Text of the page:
The changing Employment Equity landscape

Date: 2 September 2019

The Employment Equity landscape is starting to look a little more onerous than in previous years, and that just might be the understatement of the year. With the Department Labour under-going many major changes, starting with the Employment Equity Amendment Bill October 2018, swiftly followed by the replacing of not only the Department of Labour’s Minister Oliphant, by Minister Nxesi but also the subsequent Department of Labour name change, to “The Department of Labour and Employment”. Last month, August 2019, further evidence of the intended intensification of analysis of Employment Equity came with the publishing of the new-look EEA4 which will allow for a more penetrating analysis of income differentials. 2019 has so far seen a definite make-over for employers and specifically those who are designated.

With the intended removal of the Schedule 4, the definition of who qualifies as a designated employer is also adjusted, meaning the companies with fewer than 50 employee’s but with a previously qualifying turn-over’s for their industry, may no longer have to report for Employment Equity, however must remain diligent of the fact that for the purposes of BBBEE they will still need to submit their EEA2 and EEA4 to the Department in order to receive their certificate of submission for verification purposes.

No guarantees

Employers are urged to note that no longer will they receive an automated acknowledgement of submission email as in previous year. It is the intention that the Employment Equity reports first be assessed for accuracy by the Commission for Employment Equity and only on their approval that reports are correct, will certificates be provided.

With the Amendment Bill lurking and Employment Equity reporting season soon upon us, it is not known when exactly these amendments will become effective. So now would be the time for proactive designated employers to take heed of these amendments and of how they will potentially affect their businesses.

With the Department accusing South African employers of a severe lack of commitment to transformation, evident in setting of low levels of target and goals for the recruitment, promotion, training of, and succession planning for previously disadvantaged individuals, employers can expect to have less control over these aspects of their business as the government up’s their game.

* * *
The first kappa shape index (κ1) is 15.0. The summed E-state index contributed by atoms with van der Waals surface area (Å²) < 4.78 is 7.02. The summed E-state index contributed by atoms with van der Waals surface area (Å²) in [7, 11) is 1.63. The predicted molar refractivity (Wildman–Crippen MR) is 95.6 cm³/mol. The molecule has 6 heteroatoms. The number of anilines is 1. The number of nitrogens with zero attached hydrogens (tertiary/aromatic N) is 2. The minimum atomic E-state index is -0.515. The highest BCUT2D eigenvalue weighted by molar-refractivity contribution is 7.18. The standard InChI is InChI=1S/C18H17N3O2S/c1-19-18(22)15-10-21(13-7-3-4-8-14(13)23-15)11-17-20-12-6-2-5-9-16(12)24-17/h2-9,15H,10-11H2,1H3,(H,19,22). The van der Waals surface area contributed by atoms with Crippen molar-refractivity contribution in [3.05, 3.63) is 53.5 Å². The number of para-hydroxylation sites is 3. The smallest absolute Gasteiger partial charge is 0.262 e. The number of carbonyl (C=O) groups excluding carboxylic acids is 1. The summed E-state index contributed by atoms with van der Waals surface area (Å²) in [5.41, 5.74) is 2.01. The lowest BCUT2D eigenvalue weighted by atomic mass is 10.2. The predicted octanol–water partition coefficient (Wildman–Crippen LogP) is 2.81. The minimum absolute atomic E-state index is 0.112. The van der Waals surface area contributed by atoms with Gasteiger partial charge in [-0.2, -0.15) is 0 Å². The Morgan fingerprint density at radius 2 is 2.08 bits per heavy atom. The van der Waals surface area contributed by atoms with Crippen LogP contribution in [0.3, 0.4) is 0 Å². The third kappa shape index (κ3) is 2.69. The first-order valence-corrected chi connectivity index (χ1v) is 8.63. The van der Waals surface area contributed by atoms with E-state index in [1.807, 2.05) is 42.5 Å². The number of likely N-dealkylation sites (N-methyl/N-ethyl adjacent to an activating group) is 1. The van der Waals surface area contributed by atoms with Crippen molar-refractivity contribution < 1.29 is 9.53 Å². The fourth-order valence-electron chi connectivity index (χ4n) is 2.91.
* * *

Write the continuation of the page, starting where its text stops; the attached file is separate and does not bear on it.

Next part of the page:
Designated employers can expect to receive what could be debilitating fines for non-compliance to government-prescribed targets for sectoral and other sub-sectors of their industry, as the CEE sees fit to define.

Suggestions for Designated Employer

Know where you stand. Re-assess your workforce profile in comparison to national, regional, sectoral and other sub-sectors for a reality-check on the state of representation within your company.

Be realistic. Align your Employment Equity plan with your business plan and vice versa. If your business doesn’t identify Employment Equity as a major goal and your senior and line managers are not being held to targets as part of their KPI’s, prepare for large fines.

Take practical steps towards implementing practices that will promote the recruitment and promotion of designated employees across ALL levels of your business.

Awareness is everything. Communicate with your employees about Employment Equity, where it is relevant in the business and why it is important.

Be transparent. Stop hiding the facts from your Employment Equity Committee as they are an important part of the process. Employment Equity inspectors know when you are faking it to make it by simply asking a committee member a few key questions. Non-transparency is easily exposed.

Stop making excuses and find ways to train and develop the skills of key role players in your business for the purpose of succession planning which will support the goal of transformation.

Do the right thing. Any non-compliance pertaining to discrimination in the workplace which land you at the door of the CCMA, will score against you come reporting time which is particularly important for those who need to tender. If your business relies on a scorecard, it come down to practicing what the government preaches.

~ Andrea Wheatley ~